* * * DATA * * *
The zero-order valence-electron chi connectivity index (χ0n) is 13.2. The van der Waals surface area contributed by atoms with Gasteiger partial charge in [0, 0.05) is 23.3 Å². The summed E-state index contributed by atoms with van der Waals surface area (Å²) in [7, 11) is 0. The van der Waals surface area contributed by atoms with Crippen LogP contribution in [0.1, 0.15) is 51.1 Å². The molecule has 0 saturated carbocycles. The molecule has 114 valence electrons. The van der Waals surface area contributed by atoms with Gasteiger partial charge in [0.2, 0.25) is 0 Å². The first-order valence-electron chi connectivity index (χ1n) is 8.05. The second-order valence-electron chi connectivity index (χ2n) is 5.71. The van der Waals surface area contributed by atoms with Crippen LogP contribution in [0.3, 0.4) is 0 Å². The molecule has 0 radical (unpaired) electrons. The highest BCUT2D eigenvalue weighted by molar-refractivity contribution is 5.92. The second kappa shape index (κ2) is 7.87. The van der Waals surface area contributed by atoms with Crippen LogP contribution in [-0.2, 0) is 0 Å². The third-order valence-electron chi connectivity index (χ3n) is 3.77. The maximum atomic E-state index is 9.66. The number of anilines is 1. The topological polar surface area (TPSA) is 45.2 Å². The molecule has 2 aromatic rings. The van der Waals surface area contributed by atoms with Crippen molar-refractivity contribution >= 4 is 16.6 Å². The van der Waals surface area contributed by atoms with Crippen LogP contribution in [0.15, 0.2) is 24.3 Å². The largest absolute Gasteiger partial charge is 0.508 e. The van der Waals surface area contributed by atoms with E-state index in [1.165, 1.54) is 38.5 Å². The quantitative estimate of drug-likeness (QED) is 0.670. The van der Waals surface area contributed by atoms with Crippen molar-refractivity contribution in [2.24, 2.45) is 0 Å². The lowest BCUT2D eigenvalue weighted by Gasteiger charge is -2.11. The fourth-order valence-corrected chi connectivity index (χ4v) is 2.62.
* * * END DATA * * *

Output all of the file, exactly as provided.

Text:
The zero-order valence-electron chi connectivity index (χ0n) is 13.2. The van der Waals surface area contributed by atoms with Gasteiger partial charge in [0, 0.05) is 23.3 Å². The summed E-state index contributed by atoms with van der Waals surface area (Å²) in [7, 11) is 0. The van der Waals surface area contributed by atoms with Crippen LogP contribution in [0.1, 0.15) is 51.1 Å². The molecule has 0 saturated carbocycles. The molecule has 114 valence electrons. The van der Waals surface area contributed by atoms with Gasteiger partial charge in [0.2, 0.25) is 0 Å². The first-order valence-electron chi connectivity index (χ1n) is 8.05. The second-order valence-electron chi connectivity index (χ2n) is 5.71. The van der Waals surface area contributed by atoms with Crippen LogP contribution in [0.3, 0.4) is 0 Å². The molecule has 0 radical (unpaired) electrons. The highest BCUT2D eigenvalue weighted by molar-refractivity contribution is 5.92. The second kappa shape index (κ2) is 7.87. The van der Waals surface area contributed by atoms with Crippen LogP contribution in [-0.2, 0) is 0 Å². The third-order valence-electron chi connectivity index (χ3n) is 3.77. The maximum atomic E-state index is 9.66. The number of anilines is 1. The topological polar surface area (TPSA) is 45.2 Å². The molecule has 2 aromatic rings. The van der Waals surface area contributed by atoms with Crippen molar-refractivity contribution >= 4 is 16.6 Å². The van der Waals surface area contributed by atoms with Crippen LogP contribution in [0.15, 0.2) is 24.3 Å². The largest absolute Gasteiger partial charge is 0.508 e. The van der Waals surface area contributed by atoms with E-state index in [1.165, 1.54) is 38.5 Å². The quantitative estimate of drug-likeness (QED) is 0.670. The van der Waals surface area contributed by atoms with Crippen molar-refractivity contribution in [2.24, 2.45) is 0 Å². The lowest BCUT2D eigenvalue weighted by Gasteiger charge is -2.11. The fourth-order valence-corrected chi connectivity index (χ4v) is 2.62.